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      Abstract: Abstract Modeling the potential spread of Xylella fastidiosa can document contingency plans in northern Europe, so far uncolonized by the bacterium. Through mark–release–recapture (MRR) and flight-mill experiments, the flight capacity of two potential vectors for temperate Europe was studied: Philaenus spumarius, the reported southern European vector, and Aphrophora salicina, a xylem-specialist feeding on potential host plants of X. fastidiosa. Aphrophora salicina displayed significantly better flight performances than P. spumarius. In flight-mills, the average distance flown was, respectively, 623 m vs. 102 m and the maximal distance flown was 6.16 km vs. 1.54 km in 2.5 h. In MRRs, A. salicina travelled more than 30 m in a single flight, with a maximal interception distance of 80 m after two days, highlighting that dispersal is driven by connectivity and host plant quality. Philaenus spumarius mainly jumped, with 1 m movements in length and a maximal interception distance of 32 m in 27 days. Models estimated P. spumarius' daily mean dispersal at 1.5 m and A. salicina's at 3.5 m. Although only a small part of the population moves over very long distances, this pool of efficient insects could already be sufficient to effectively spread an epidemic. As Salicaceae have been reported as host plants of the bacterium, the association of Aphrophoridae and Salicaceae in riparian areas could create bacterium reservoirs in corridors allowing for transportation over medium to long distances.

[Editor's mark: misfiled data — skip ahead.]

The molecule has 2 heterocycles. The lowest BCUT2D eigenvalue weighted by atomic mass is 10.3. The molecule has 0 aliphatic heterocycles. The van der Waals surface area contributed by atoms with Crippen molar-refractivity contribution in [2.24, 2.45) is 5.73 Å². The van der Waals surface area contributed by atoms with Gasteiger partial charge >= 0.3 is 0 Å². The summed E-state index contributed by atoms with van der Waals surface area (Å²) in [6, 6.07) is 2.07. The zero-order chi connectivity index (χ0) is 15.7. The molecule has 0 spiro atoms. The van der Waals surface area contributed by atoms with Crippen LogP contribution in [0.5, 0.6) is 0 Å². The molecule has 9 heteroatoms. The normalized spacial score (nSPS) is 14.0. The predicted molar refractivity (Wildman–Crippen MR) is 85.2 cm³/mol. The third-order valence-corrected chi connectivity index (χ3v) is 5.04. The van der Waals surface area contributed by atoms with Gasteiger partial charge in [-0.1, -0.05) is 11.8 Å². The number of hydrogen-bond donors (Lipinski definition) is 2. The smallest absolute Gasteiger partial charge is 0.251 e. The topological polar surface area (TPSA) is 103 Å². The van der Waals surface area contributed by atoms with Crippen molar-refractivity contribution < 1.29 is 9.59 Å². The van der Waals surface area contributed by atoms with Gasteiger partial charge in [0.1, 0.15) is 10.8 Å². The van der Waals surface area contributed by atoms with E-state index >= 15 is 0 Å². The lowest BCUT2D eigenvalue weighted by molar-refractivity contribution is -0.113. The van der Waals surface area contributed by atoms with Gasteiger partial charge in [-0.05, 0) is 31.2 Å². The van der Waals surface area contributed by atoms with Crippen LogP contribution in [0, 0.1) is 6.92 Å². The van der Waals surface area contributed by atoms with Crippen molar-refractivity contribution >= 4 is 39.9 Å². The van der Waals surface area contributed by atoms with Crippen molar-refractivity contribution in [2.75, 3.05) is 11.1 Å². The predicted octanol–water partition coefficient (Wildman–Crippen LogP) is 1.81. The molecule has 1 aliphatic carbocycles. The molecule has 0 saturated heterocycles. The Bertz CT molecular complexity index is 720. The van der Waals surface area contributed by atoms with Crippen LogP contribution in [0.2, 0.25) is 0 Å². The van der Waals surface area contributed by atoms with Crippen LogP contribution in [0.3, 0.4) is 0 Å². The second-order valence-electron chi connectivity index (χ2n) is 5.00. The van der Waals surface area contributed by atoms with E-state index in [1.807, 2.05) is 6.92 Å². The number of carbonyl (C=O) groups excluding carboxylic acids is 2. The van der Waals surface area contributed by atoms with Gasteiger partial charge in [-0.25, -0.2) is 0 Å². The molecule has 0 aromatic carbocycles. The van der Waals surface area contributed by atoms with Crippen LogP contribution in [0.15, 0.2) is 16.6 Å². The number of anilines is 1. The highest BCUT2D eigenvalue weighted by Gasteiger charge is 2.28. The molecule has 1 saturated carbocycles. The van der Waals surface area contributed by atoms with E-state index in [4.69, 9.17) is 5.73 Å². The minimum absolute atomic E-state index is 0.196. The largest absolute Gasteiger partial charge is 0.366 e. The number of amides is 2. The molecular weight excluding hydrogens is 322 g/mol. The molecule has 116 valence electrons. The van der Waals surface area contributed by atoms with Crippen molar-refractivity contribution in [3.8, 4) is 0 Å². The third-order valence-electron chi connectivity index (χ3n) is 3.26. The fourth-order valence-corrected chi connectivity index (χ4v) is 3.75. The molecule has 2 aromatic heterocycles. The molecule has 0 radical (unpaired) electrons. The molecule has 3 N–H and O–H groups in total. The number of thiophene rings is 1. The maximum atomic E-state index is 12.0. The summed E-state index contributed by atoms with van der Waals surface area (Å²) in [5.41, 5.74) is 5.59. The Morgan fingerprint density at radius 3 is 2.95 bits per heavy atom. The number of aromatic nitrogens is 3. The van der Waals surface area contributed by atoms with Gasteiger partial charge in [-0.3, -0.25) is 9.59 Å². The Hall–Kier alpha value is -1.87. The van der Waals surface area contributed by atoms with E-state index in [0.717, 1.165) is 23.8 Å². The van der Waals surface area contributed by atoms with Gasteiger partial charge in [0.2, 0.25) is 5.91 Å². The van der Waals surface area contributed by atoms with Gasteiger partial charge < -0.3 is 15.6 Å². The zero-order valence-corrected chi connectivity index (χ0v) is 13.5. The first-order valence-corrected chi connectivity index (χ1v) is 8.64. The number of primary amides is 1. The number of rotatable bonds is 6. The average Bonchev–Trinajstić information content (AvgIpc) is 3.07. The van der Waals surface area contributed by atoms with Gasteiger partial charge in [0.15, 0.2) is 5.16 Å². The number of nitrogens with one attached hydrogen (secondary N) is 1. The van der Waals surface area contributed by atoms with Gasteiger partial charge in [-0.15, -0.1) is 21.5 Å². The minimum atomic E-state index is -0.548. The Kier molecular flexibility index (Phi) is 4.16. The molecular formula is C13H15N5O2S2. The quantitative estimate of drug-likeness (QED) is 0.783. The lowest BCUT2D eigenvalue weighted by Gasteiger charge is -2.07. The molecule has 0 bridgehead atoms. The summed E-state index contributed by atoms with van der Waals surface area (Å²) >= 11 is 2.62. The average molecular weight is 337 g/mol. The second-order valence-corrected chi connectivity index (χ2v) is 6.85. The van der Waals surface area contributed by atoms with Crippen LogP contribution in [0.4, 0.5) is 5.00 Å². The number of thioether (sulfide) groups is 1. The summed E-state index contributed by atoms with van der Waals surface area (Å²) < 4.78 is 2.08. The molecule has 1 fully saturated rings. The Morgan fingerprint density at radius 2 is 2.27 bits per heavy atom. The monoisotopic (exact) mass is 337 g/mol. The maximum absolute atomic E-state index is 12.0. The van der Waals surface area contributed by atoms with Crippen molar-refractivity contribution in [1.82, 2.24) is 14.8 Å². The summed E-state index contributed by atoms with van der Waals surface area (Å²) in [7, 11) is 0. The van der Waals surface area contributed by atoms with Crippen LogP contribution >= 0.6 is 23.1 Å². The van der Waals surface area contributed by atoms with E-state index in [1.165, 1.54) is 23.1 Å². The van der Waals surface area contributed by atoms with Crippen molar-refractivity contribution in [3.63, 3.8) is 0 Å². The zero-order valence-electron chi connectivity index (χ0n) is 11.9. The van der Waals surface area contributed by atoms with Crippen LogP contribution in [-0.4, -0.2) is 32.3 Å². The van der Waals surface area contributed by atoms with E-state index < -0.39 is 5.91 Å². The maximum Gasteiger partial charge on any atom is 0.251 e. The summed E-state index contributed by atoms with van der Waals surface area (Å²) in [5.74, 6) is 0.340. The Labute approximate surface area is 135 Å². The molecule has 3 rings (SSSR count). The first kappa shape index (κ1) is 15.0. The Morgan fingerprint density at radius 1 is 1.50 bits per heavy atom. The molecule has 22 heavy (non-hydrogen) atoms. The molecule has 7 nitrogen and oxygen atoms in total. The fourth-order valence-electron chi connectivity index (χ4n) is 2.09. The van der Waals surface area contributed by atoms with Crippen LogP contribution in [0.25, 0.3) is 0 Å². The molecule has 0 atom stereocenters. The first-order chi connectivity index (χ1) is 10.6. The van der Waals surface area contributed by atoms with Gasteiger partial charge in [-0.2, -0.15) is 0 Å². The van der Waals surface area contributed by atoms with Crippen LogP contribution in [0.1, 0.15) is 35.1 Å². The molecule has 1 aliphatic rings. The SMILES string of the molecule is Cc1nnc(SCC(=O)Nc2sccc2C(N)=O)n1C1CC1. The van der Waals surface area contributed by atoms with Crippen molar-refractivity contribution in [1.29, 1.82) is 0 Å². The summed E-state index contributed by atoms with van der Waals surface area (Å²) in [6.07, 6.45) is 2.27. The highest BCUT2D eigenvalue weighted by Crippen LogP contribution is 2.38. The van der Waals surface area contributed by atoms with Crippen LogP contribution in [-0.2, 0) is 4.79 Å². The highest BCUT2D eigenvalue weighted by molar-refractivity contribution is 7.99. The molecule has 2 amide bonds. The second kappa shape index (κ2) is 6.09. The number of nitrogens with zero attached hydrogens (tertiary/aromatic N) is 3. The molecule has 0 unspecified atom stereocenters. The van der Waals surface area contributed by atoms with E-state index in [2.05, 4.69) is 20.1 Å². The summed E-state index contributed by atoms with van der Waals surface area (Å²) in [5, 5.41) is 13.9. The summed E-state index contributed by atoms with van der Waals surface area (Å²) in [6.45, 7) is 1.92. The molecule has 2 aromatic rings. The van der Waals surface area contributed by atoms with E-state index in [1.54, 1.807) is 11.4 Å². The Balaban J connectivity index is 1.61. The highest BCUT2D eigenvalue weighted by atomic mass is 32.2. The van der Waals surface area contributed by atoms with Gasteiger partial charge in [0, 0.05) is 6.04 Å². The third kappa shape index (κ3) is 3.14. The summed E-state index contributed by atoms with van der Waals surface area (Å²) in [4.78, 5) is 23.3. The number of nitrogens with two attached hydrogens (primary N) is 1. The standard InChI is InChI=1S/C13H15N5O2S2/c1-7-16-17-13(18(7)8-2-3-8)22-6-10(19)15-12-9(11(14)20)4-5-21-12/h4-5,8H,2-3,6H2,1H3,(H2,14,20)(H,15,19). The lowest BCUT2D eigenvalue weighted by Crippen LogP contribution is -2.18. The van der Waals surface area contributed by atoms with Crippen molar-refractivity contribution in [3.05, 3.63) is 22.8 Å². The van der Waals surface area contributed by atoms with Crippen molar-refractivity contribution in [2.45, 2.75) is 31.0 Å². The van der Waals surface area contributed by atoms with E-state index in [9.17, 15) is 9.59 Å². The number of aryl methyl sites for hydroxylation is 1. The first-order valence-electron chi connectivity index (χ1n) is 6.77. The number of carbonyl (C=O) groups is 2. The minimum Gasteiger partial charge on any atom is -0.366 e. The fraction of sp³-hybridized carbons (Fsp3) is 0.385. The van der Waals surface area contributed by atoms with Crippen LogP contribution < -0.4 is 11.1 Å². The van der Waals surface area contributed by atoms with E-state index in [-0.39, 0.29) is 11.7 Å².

PubDate: 2022-09-13
      DOI: 10.1007/s10340-022-01562-9
       
  • Special issue on recent advances in zoophytophagous arthropods for
           agroecosystems sustainability

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      PubDate: 2022-09-12
      DOI: 10.1007/s10340-022-01563-8
       
  • Prevalence and drivers of a tree-killing bark beetle, Ips typographus